Creativity, Resilience and Gratitude

Creativity, Resilience and Gratitude

Psychologist Martin E.P. Seligman and founding CEO of LifeLink, Gabriella Rosen Kellerman, offer new tactics to flourish in an ever-changing workplace.

Psychologist Martin E.P. Seligman and founding CEO of LifeLink, Gabriella Rosen Kellerman, explain how certain psychological and physiological tools can help you thrive in today’s challenging work environment. These include learning to “embrace ambiguity” and to foster self-compassion.

Innovation and Creativity

Whether working in an office, factory or home alone, modern labor can breed anxiety, depression and a sedentary lifestyle. For 200,000 years, Seligman and Kellerman write, the human brain evolved to serve a hunter-gatherer way of life, mastering skills such as the ability to recognize poisonous plants and track prey. This lifestyle allowed people to create diverse languages, adapt to changing climates, and provided time for innovation and creativity.

Around 10,000 BC, human labor took a dramatic leap into farming. Humans no longer worked with nature but made nature work for them. Their attempts to plan for future droughts, floods and famines generated anxiety.

Our brains were not built to cope with factory life.Martin E.P. Seligman and Gabriella Kellerman

During the Industrial Revolution, factory labor moved people even further from their natural hunter-gatherer roots. Employers insisted employees work like machines – repeating movements over and over – which increased depression, alcoholism and suicide among workers.

Though most modern work differs from that of the 19th and early 20th centuries, it remains a world apart from hunting and gathering. But Seligman and Kellerman argue that some ancient skills, such as creativity, are becoming essential again.  This is happening partly because today’s workforce operates amid constant uncertainty.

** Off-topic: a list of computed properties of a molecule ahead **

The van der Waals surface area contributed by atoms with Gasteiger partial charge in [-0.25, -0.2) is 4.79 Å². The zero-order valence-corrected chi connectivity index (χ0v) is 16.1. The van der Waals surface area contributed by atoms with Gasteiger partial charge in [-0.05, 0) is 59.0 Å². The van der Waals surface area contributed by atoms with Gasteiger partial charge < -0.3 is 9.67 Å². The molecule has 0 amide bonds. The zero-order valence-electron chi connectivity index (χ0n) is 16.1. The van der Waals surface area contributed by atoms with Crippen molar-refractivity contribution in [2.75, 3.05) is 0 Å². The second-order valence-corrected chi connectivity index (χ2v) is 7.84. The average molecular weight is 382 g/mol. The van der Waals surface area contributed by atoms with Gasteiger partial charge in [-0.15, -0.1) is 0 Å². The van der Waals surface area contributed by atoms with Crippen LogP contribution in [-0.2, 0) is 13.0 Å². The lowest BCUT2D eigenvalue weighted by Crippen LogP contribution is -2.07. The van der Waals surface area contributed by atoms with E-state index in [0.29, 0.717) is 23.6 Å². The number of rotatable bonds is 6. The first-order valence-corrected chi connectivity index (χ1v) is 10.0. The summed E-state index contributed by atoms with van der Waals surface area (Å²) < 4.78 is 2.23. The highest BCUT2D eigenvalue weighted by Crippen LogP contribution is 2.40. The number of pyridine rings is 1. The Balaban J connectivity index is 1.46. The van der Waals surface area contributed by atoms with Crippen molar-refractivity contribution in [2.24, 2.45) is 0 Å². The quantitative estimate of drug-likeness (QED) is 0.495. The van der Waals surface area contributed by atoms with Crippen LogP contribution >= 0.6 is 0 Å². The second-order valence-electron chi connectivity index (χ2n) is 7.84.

A McKinsey Global Institute study predicts that by 2030, automation will drive 80% of workers into unemployment or reduced pay. For example, General Motors CEO Mary Barra closed GM’s Hamtramck factory. This caused the company to lay off thousands of employees so GM could ostensibly vest in increased automated electric and autonomous car manufacturing. Many laid-off employees had to start their careers over from scratch – the difficult norm for many workers today.

Mental Illness

Seligman and Kellerman note that psychologists of the past century mainly studied how to minimize the symptoms of mental illnesses. They failed to address mental illnesses’ root causes or ways to implement preventative measures. This failure has contributed to a society where nearly 20% of Americans take “psychiatric medications.”

The 1960s counterculture of “quasi-spirituality” sought a more profound, positive way of living. This holistic approach to life and psychological health led today’s scientists to recognize the benefits of treating mental illness before it becomes debilitating.


Resiliency fuels a stronger, happier and more successful mind-set. Slow down, process and digest emotions before you act upon them, Seligman and Kellerman advise. Appreciate the positive aspects of your life, express gratitude and find the silver lining in any situation. Avoiding focusing on worst-possible outcomes helps you find workable solutions. Treat yourself well and ignore any negative self-talk during challenging moments. Create and accomplish small, attainable goals to boost your self-confidence.